Supreme Court

The Libertarian Connection Between Gay Rights and Gun Rights

|

The U.S. Supreme Court helped reshape American politics over the last 10 years by tackling two of the most divisive issues of our time. First, in Lawrence v. Texas (2003), the Court handed the gay rights movement a major victory by striking down that state's sodomy ban for violating the right to liberty protected by the 14th Amendment. Five years later, in District of Columbia v. Heller (2008), the Court handed a similar victory to the gun rights movement when it nullified Washington, D.C.'s handgun ban for violating the individual right to keep and bear arms protected by the Second Amendment.

Writing recently at the New York Daily News, Yale law professor Akhil Reed Amar attempts to draw a connection between the two cases, arguing that liberals might advance their current gun control agenda by taking seriously the Court's ruling in Heller while conservatives might strengthen their own claims by embracing the Court's reasoning in Lawrence. "Conservative justices could end up helping today's political liberals," Amar contends, "and liberal justices may have given today's conservatives additional ammunition."

It's an interesting argument. Unfortunately, Amar fails to consider the most obvious connection between the two rulings: their libertarianism. Lawrence and Heller each represent a major victory for the libertarian approach, with individual liberty triumphing over intrusive government in both cases.

Indeed, upon close examination, the two rulings even turn out to share some of the same libertarian DNA. In his majority opinion in Lawrence, for example, Justice Anthony Kennedy repeatedly cited the arguments made in a friend of the court brief submitted by the libertarian Cato Institute. "America's founding generation established our government to protect rather than invade fundamental liberties, including personal security, the sanctity of the home, and interpersonal relations," the Cato brief observed. "A law authorizing the police to intrude into one's intimate consensual relations is at war with this precept and should be invalidated." And so it was.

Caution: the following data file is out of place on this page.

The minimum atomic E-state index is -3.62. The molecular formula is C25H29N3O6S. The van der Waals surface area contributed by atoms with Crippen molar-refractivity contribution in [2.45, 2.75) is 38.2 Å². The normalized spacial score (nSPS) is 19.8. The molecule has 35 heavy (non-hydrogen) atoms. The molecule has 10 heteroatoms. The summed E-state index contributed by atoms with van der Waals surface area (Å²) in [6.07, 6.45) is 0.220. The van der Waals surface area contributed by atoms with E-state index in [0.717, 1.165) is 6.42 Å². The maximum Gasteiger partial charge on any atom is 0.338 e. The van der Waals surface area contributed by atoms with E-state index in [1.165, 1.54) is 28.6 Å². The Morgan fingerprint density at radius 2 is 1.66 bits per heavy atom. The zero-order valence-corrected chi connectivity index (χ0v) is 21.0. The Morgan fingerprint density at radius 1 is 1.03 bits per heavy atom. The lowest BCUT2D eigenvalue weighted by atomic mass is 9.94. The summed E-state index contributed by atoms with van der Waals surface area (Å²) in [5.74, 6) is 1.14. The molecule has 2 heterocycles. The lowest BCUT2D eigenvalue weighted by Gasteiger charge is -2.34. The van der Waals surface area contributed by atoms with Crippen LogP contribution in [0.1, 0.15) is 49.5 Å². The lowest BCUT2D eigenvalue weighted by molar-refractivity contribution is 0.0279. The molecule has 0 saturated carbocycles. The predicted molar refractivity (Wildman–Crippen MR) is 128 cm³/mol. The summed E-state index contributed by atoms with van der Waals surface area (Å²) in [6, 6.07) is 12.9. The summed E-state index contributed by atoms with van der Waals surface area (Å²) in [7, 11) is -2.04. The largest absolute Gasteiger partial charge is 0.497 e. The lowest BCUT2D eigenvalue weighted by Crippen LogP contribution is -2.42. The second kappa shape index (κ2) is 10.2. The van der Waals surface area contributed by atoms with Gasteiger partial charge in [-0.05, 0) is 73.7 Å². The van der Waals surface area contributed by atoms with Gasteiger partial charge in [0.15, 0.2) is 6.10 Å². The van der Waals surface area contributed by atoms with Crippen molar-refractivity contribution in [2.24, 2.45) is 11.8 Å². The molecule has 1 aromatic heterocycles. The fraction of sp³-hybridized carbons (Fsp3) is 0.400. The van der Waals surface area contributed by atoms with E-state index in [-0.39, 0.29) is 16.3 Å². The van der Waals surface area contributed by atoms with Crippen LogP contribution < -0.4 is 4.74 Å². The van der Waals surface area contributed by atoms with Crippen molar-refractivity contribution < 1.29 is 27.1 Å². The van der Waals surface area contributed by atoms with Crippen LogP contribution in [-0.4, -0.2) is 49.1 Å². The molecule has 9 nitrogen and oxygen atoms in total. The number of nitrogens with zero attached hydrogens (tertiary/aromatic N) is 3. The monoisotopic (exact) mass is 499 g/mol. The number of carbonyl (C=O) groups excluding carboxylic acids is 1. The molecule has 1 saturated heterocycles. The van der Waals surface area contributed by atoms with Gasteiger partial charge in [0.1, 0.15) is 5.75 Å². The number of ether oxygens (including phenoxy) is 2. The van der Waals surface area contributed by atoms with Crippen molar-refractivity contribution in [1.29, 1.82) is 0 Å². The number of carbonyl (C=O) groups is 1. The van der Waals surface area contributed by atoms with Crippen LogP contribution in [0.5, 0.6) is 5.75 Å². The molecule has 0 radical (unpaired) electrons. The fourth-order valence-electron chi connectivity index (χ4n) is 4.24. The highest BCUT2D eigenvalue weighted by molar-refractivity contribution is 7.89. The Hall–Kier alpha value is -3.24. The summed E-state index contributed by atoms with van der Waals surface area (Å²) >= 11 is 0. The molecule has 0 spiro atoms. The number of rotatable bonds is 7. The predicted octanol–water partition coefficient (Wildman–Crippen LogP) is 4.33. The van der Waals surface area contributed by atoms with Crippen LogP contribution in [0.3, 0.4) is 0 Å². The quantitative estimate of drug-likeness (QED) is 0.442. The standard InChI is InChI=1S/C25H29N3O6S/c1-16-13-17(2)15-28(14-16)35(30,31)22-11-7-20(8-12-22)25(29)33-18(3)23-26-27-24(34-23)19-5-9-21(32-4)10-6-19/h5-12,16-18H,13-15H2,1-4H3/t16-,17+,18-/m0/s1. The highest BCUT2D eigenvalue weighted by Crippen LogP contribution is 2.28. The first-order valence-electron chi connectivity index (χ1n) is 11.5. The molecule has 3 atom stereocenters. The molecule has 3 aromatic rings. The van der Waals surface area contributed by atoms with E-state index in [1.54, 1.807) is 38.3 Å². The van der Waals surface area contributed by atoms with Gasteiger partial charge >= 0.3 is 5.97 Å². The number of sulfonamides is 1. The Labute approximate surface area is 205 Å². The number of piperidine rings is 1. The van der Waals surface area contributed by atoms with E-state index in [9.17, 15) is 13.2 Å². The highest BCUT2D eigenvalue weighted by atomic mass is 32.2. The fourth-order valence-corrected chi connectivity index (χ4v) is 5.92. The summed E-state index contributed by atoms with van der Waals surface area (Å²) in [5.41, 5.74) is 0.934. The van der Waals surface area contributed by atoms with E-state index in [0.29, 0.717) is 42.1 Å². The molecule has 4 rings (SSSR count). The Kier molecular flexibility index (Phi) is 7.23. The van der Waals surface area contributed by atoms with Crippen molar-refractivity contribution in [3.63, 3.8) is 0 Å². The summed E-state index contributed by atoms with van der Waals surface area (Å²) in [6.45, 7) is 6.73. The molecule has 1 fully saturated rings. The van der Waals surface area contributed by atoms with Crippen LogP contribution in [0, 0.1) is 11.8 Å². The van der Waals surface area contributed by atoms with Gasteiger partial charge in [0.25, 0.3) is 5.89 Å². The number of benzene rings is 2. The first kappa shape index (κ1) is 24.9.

Several years later, Robert Levy, one of the Cato legal scholars who worked on the Lawrence brief, spearheaded the legal challenge that ultimately brought down D.C.'s gun ban in Heller. As Brian Doherty reported in Reason's December 2008 issue, "prodded on by suggestions from a young lawyer named Clark Neily from the libertarian public interest law firm the Institute for Justice, Robert Levy assembled a team that included his Cato colleague Gene Healy (who dropped out before the case reached the Supreme Court), Neily himself, and the private-practice attorney who eventually argued the case in front of the Court, a Virginia libertarian named Alan Gura."

Professor Amar is surely correct that both liberals and conservatives still have much to learn from the Supreme Court's recent decisions in favor of gay rights and gun rights. The best way to jump start their educations is by studying the key role libertarian ideas played in the two landmark victories.

NEXT: Obama Signs Defense Bill

Editor's Note: We invite comments and request that they be civil and on-topic. We do not moderate or assume any responsibility for comments, which are owned by the readers who post them. Comments do not represent the views of Reason.com or Reason Foundation. We reserve the right to delete any comment for any reason at any time. Report abuses.

  1. The right to bear arms and the right to bare arms spring from the same principle.

    1. You also have a pair of bear arms hanging on your wall? Mine are from a Grizzly.

  2. Well they’re not on equal footing. Heller is recognizing one half of a clearly expressed individual right that’s right there in black and white in the text of the Bill of Rights. Whereas Lawrence squints the right to privacy out of the 9th amendment Rorschach test.

    1. Are you saying that the 2nd amendment confers more powerful rights than the 9th? Really?